Just bought my first car, and some slight concerns.

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2002 Grand Am GT Stock is 225/50/16 Bought from the dealer with XGT H4s on the front, and I think there's Pilot Sports on the back. However, those tires are 225/55/16, slightly taller than stock. I have no idea if the speedo and odometer were readjusted for these sizes. Frankly I really don't care either, since using a calculator I found in another post, at 75mph there's less than 3mph difference, and I'm not concerned about the accuracy of the odometer either. I was thinking of staying with the 55 sidewalls, simply because there's more of a tire selection there, and I'm assuming the taller sidewalls give a better ride. When these tires (which still look very new) finally go down, I'm planning on replacing them with Yoko Avid V4Ses, which are rated really high on tirerack and the high performance all season category coupled with the nice price really attract me to them. Opinions? Stick with the slightly larger size?
 

metallicaeg

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Hmm, it also seems those Yokos are available in the stock sizes. But then there's the BFG Traction T/As, which are rated even higher, though again those are available in the larger size. Decisions decisions.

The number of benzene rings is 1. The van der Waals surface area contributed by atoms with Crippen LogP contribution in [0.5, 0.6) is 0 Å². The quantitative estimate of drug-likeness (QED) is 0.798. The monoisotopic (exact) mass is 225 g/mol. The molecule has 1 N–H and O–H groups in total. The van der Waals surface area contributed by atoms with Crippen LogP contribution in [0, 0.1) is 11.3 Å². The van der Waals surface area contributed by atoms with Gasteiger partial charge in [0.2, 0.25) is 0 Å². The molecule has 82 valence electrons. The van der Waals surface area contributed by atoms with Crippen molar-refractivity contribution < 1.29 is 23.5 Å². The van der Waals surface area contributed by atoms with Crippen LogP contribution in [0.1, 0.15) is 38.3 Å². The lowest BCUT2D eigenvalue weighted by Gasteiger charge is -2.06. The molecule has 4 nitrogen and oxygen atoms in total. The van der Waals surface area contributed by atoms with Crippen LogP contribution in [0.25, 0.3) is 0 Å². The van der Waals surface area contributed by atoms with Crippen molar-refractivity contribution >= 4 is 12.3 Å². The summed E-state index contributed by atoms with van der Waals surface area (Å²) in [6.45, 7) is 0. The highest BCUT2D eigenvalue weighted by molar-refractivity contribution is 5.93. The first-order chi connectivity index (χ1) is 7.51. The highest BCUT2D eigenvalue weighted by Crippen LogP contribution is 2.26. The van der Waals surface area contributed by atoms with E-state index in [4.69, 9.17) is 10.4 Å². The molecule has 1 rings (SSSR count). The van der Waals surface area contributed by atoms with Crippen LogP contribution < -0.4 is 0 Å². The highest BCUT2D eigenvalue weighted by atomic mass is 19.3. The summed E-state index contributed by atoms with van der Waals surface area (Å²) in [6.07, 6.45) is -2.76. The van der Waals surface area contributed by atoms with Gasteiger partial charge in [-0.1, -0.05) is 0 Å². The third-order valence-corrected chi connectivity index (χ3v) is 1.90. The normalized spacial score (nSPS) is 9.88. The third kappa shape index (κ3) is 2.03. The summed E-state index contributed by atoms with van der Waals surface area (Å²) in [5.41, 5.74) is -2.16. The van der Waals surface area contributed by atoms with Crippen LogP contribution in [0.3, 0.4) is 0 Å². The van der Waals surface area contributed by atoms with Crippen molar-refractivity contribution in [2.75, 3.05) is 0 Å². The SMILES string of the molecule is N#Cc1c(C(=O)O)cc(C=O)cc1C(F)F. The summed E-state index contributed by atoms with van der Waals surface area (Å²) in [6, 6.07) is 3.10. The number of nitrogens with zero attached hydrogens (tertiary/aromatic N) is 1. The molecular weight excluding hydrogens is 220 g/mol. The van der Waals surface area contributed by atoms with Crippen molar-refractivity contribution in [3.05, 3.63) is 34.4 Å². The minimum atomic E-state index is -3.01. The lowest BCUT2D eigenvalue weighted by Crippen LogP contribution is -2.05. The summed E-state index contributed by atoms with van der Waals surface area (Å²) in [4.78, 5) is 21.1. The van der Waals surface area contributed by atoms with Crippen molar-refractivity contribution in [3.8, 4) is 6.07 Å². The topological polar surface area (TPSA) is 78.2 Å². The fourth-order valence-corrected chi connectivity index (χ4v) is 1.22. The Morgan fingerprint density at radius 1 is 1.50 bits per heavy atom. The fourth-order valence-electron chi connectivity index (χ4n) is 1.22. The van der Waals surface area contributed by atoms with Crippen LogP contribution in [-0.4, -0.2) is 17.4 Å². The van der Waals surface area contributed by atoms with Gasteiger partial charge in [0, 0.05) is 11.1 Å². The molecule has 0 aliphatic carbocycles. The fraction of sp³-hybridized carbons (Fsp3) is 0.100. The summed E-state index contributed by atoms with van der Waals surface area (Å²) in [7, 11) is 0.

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In a nutshell, looks like the BFG Traction T&As will give you the sharpest handling and great treadwear but prolly a crisper ride, whereas the Yoko Avid H4S/V4S or Bridgestone Potenza G009 will give you a nicer ride but slightly less-crisp handling; the Falken Ziex ZX-512 also seems to fit in this latter category, somewhat cheaper than the rest but also apparently tend to start wearing rapidly past a certain point. IMHO, V-rated tires are overrated. [Razz] Sure, they'll hold up at extremely illegal speeds that hardly anyone is ever going to realistically even approach, but you pay more for that capability you'll never use, which also tends to incur tradeoffs against real-world daily-driving benefits (handling, ride, noise, treadwear). Who ever really hits 150mph (V-rating) at all? How about 140mph (H-rating) or even 120mph (T-rating)? I've never had occasion to to top 100 in any car I've ever driven, and I tend to "drive'em like I stole'em"! I know for a fact that my current car can barely hit 100 if at all -- but it's a blast to drive at normal city-street speeds and stable on the highway -- so I see no inherent benefit in paying extra for V- or even H-rated tires, or in accepting the inherent tradeoffs of such tires for daily driving. Note in Tire Rack's surveys how the Traction T&A H-rated tire surveyed as better in every regard vs. the V-rated version of the same tire. Both of those versions have an excellent 440 treadwear rating; however, BFG is also rolling out the same tire in a T-rating with a phenomenal 660 treadwear rating and, they claim, slightly better real-world handling, all at a cheaper price (my size is scheduled for production in January'05 [Big Grin] ). Based on these differences in ratings and surveys, I infer that the faster-rated versions simply have a shorter/shallower tread pattern to keep them from flinging apart at those higher top speeds, and prolly have some extra internal structuring that keeps them together at speed but also makes the ride and handling response less forgiving. Are you willing to pay extra for high-speed integrity you'll prolly never need or use, and give up some real-world handling, ride and treadwear in the tradeoff? Or would you prefer to pay less for longer life with better daily handling and ride? Among tires with speed ratings above the fastest speed you're ever realistically going to drive (at least find out your car's stock max speed, prolly implied in the speed rating of OEM tires), the slower-rated ones will tend to give you better driveability on public streets and highways than the faster-rated ones would.